Persevering in life when your body, mind, and spirit is exhausted and wants to give up and give in to treacherous thoughts is commendable. The fight to stay alive when life has become overwhelming, and support and treatment do not seem to be alleviating the difficulties, is one of the hardest things to endure.

There are a variety of reasons that cause people to feel suicidal. When someone is suffering with agonising physical illness, we would never try to tell them they are weak for not being able to cope with excruciating, unimaginable pain. Yet, the opposite seems to be true when it comes to mental illness.

The people who experience suicidal thoughts are not weak and selfish. It is weak and selfish to dismiss those thoughts and think we know better about something we are fortunate enough to never have lived with.

To tell someone who feels suicidal to “stop being negative and think positive” is possibly one of the most harmful things we could say. Instead, we can offer them a safe space to talk about why they are contemplating suicide, and do as much research as we can so that we get a glimpse into how it feels to live each moment with chemical imbalances that cause chaotic and reckless thoughts.

From an outside perspective, it may appear that someone’s life may be perfect, but what’s on the exterior is worthless when the interior is intensely disturbed. When we hear that someone is feeling suicidal, let’s not think about what we would do, how we think we’d cope, or what we believe to be right for the other person. Let’s try to consider for a moment that we truly have no idea how it feels to live with someone else’s body and mind. No one else can truly ever know or understand.

I’m not an expert on the subject so I don’t hold all the answers. I don’t think anyone does. But, one thing I know for sure is when I look into the eyes of someone I love who has fought off suicide month after month, year after year, the one thing I see is strength—and desperation to not cause pain or suffering to those around them.

That is not selfishness, and it’s most definitely not weakness.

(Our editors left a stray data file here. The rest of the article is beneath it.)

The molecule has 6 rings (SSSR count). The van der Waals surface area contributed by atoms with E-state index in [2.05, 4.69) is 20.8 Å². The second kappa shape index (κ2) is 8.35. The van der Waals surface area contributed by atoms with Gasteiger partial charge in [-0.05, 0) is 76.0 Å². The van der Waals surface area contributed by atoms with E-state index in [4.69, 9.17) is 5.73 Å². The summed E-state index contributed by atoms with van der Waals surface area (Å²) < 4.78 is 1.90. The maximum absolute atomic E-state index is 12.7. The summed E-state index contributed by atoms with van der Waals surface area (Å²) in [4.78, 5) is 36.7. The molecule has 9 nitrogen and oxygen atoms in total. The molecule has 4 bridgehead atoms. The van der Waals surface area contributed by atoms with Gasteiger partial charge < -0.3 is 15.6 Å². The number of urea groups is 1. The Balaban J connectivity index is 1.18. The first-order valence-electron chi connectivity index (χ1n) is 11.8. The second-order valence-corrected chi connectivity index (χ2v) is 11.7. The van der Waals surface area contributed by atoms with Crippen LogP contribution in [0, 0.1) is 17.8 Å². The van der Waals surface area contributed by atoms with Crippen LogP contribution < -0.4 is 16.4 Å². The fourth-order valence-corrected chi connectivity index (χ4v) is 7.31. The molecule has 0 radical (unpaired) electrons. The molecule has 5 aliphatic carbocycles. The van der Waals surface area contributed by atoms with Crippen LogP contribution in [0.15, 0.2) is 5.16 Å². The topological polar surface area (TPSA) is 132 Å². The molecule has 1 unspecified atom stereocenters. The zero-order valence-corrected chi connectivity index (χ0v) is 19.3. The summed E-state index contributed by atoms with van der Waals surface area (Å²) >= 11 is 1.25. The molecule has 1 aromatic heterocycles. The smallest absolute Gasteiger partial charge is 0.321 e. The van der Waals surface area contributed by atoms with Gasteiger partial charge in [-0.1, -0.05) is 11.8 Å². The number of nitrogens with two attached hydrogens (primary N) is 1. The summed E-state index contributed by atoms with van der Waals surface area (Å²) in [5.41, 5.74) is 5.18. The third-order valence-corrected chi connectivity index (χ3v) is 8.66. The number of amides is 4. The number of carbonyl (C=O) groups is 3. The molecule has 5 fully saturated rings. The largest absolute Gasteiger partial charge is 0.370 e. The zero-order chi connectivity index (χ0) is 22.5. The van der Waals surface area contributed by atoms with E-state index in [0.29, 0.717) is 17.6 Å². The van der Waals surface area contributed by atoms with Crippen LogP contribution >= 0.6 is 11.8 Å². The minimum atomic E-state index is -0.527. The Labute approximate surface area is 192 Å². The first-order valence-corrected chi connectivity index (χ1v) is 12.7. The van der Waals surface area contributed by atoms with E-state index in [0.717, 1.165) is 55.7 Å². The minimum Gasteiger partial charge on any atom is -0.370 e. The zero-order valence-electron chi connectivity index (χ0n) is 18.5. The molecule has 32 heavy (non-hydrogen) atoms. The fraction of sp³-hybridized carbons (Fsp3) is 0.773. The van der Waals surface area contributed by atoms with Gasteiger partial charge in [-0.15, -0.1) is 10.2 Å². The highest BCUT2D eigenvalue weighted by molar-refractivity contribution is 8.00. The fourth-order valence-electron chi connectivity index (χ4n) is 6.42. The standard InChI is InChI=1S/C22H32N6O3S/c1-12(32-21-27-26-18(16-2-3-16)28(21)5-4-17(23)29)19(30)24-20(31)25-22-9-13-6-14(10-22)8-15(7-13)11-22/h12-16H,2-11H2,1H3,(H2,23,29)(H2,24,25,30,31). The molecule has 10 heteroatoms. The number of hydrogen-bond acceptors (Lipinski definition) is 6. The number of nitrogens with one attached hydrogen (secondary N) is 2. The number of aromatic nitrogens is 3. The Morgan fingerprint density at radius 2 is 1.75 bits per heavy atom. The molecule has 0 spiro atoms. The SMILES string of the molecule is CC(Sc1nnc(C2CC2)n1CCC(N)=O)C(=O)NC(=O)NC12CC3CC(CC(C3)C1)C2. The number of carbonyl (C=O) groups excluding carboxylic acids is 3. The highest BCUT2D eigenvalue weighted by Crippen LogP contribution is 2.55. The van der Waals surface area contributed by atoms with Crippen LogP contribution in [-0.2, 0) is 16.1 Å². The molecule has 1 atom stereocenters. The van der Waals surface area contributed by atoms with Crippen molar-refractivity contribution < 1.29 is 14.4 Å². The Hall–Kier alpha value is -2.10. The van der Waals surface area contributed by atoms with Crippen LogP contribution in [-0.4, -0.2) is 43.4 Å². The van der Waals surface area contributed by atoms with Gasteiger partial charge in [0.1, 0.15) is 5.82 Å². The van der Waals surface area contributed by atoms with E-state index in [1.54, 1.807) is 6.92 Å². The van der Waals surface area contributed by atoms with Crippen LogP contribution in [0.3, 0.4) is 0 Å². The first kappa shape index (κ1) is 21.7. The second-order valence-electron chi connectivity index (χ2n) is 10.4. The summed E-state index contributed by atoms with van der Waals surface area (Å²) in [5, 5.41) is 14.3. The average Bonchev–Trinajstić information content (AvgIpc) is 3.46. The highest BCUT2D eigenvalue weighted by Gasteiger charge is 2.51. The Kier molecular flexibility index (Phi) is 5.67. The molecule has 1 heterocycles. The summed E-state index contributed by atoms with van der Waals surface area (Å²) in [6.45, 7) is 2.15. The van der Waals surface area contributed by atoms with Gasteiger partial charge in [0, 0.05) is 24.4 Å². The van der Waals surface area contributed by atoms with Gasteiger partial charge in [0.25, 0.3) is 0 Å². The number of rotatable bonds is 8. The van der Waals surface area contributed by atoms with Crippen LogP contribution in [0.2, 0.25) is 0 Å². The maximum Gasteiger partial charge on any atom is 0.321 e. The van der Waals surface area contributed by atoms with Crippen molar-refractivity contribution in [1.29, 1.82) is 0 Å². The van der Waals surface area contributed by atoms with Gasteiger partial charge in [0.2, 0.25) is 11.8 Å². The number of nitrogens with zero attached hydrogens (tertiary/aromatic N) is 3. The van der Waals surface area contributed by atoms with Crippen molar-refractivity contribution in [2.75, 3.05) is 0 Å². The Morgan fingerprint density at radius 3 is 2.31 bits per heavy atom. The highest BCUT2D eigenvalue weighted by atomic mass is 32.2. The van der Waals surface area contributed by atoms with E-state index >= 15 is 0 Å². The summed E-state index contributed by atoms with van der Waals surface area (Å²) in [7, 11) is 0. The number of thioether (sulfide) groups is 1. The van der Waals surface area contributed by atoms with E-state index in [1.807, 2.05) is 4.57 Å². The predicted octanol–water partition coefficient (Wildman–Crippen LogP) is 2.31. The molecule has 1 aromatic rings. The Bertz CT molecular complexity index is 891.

Some people feel broken, and some eventually break. Unless anyone knows the internal storms that they have weathered, no one on this planet can possibly judge them.

These suicidal people, who are part of all of our societies, and who many of us have either in our families, set of friends, or work colleagues, are some of the strongest people you will ever have the pleasure to meet. So let’s cherish, love, appreciate, and support them as best we can. The acceptance that they are incredibly courageous souls, exactly as they are, might just be the healing elixir they need.
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For support and assistance in the United States, call the National Suicide Prevention Lifeline at 1-800-273-8255. In an emergency call 911.

For support and assistance in the United Kingdom, call 111 or contact a local accident and emergency center, and ask for details of the nearest CRT (Crisis Resolution Team) team. In an emergency, call 999.

For support and assistance in Australia call, 13 11 14.

For worldwide online support, click here.

Please click here for a link to supporting someone who feels suicidal.

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Relephant:

 

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Author: Alex Myles
Image: Unsplash/Nick Fewings

Editor: Travis May